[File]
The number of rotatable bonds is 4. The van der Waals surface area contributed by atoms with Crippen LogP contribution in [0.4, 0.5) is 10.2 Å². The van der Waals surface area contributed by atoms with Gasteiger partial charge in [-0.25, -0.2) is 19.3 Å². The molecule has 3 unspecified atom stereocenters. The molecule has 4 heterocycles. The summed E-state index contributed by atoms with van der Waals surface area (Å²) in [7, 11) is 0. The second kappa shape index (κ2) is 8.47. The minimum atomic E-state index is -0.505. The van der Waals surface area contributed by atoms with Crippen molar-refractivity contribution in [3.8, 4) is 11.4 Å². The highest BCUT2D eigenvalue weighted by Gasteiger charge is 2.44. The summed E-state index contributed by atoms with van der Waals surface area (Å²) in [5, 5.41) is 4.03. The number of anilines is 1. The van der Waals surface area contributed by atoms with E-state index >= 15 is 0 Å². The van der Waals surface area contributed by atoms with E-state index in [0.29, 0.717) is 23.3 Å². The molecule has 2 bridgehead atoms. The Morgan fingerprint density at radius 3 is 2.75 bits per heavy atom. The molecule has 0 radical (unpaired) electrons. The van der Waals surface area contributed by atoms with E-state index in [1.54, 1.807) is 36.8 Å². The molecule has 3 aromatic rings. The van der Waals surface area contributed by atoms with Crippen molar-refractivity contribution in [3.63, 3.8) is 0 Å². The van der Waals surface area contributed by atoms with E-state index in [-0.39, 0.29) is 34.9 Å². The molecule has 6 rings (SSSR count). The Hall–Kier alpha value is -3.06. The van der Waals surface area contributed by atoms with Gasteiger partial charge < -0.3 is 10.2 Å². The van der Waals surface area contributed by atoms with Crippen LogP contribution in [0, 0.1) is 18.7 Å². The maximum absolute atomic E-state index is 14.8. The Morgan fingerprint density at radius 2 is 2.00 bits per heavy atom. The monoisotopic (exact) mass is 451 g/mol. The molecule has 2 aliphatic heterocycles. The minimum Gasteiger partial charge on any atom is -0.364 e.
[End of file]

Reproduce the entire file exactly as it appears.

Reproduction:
The number of rotatable bonds is 4. The van der Waals surface area contributed by atoms with Crippen LogP contribution in [0.4, 0.5) is 10.2 Å². The van der Waals surface area contributed by atoms with Gasteiger partial charge in [-0.25, -0.2) is 19.3 Å². The molecule has 3 unspecified atom stereocenters. The molecule has 4 heterocycles. The summed E-state index contributed by atoms with van der Waals surface area (Å²) in [7, 11) is 0. The second kappa shape index (κ2) is 8.47. The minimum atomic E-state index is -0.505. The van der Waals surface area contributed by atoms with Crippen molar-refractivity contribution in [3.8, 4) is 11.4 Å². The highest BCUT2D eigenvalue weighted by Gasteiger charge is 2.44. The summed E-state index contributed by atoms with van der Waals surface area (Å²) in [5, 5.41) is 4.03. The number of anilines is 1. The van der Waals surface area contributed by atoms with E-state index >= 15 is 0 Å². The van der Waals surface area contributed by atoms with E-state index in [0.29, 0.717) is 23.3 Å². The molecule has 2 bridgehead atoms. The Morgan fingerprint density at radius 3 is 2.75 bits per heavy atom. The molecule has 0 radical (unpaired) electrons. The van der Waals surface area contributed by atoms with E-state index in [1.54, 1.807) is 36.8 Å². The molecule has 3 aromatic rings. The van der Waals surface area contributed by atoms with Crippen molar-refractivity contribution in [3.63, 3.8) is 0 Å². The van der Waals surface area contributed by atoms with E-state index in [-0.39, 0.29) is 34.9 Å². The molecule has 6 rings (SSSR count). The Hall–Kier alpha value is -3.06. The van der Waals surface area contributed by atoms with Gasteiger partial charge < -0.3 is 10.2 Å². The van der Waals surface area contributed by atoms with Crippen LogP contribution in [0, 0.1) is 18.7 Å². The maximum absolute atomic E-state index is 14.8. The Morgan fingerprint density at radius 2 is 2.00 bits per heavy atom. The monoisotopic (exact) mass is 451 g/mol. The molecule has 2 aliphatic heterocycles. The minimum Gasteiger partial charge on any atom is -0.364 e.